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By midlandsmovies, Dec 12 2017 04:09PM



The Exchange (2017) Dir. Richard Miller


Directed by Richard Miller and Grant Archer, The Exchange is a mysterious three-minute short film made as part of the MyRodeReel Challenge, an online filmmaking challenge where the film’s running time must not exceed three minutes.


The Exchange starts off with the introduction of two men. One rings the doorbell as the other answers the door. Both of these men appear to be flamboyant, outgoing, friendly. As they accompany each other into the hallway we see the windows and panes are covered with old newspaper, the owner cranes his neck around the door to see no neighbours have seen his guest arrive as he triple locks the door behind him.


Regardless of the uneasy atmosphere, the film is surprisingly darkly comic at times. An eerie score by Stephen Theofanous compliments the perfectly timed direction by Miller and Archer. The actors Richard Shields and Robert Laird bounce off of each other fantastically and juggle comedy with fear really well, with one playing a confident well-spoken middle class Englishman whilst the other displays a more quiet, homely persona, forcing the audience to think what could possibly connect these two and what do they have to exchange.


I enjoy short films where the conclusion completely takes you by surprise, as so many short films are made, the successful ones are those with finales you don’t forget. This is fortunately the case with The Exchange, another successful project by Richard Miller who continues to impress with every new entry.


Having seen his previous directorial work in Ballpoint Hero and Life Flashes it’s no surprise why he is one of the finest filmmakers currently working in the Midlands.


I highly recommend The Exchange, a fantastic way to spend three minutes and a brilliant finalist for the 2017 MyRodeReel Challenge.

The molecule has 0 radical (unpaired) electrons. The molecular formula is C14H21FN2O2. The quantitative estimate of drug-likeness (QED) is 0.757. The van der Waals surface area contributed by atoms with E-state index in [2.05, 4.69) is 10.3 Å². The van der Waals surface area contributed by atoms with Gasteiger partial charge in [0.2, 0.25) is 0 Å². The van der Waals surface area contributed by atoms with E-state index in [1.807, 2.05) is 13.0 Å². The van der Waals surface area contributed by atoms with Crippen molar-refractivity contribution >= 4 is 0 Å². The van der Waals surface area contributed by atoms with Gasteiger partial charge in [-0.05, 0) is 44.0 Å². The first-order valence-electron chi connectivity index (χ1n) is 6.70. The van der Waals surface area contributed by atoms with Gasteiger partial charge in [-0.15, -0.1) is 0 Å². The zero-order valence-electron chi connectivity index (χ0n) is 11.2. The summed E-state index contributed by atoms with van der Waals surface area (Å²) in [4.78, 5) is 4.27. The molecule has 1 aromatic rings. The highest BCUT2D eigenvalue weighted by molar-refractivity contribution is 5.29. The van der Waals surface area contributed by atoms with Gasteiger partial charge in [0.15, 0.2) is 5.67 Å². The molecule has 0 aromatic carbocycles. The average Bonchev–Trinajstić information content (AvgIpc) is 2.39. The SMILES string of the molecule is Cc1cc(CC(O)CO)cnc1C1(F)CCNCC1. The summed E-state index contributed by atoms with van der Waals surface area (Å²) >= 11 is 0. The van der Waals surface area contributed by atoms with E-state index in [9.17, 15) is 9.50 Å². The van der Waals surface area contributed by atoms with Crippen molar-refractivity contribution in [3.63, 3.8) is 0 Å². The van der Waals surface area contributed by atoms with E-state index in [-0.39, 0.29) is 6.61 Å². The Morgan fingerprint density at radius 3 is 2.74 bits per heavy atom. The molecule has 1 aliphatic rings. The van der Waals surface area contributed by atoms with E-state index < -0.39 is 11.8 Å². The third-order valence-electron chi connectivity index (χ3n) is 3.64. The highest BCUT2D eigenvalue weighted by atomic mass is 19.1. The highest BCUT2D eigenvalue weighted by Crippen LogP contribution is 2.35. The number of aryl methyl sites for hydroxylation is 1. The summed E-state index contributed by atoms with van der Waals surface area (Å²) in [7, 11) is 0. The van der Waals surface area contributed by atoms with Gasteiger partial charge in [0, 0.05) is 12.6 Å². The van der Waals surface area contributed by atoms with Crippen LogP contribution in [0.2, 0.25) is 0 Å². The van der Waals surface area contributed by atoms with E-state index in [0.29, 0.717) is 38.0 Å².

Guy Russell

https://twitter.com/budguyer


By midlandsmovies, Dec 12 2017 04:03PM



When Voices Unite (2017) Dir. Lewis Coates


Written and directed by Lewis Coates, When Voices Unite is an uneasy study on the powers of the internet and social media as we follow a protestor film a live video feed whilst investigating a suspicious building.


The film opens with our protagonist Jess (Lara Goodson) in her car preparing herself to enter a dilapidated building she believes is active and carrying unknown secrets the public need to know. She is talking to her followers via a live video feed, updating them of the current situation and explaining why she sees this exercise as a worthy cause.


“Global monitoring” and “Government access to our lives online” are the reasons behind Jess’s interest in exposing confidential government secrets. And it is this current issue that not only interests me but scores of others as we continually live in a growing online world. It’s exciting to see a local short film like When Voices Unite focus on important themes such as these, even more so because Coates isn’t heavy handed in his approach and makes sure the story of Jess reaching the building remains at the forefront.


When watching this short I was reminded of a similar independent film, The Blair Witch Project, as both films have a strong, tough and passionate female at the core of them. Here though, the Jess and Heather characters are risking their lives to get the perfect shot for their documentaries.


As the lone character Jess, Lara Goodson who portrays her, carries the film in great stride, never putting a foot wrong. She is accompanied only by a chat log seen at the bottom of the screen, the viewers of her feed giving her support and direction. An interesting effect by Coates to have the viewer one step ahead of the films protagonist as they can see all around her, knowing what’s coming before Jess does.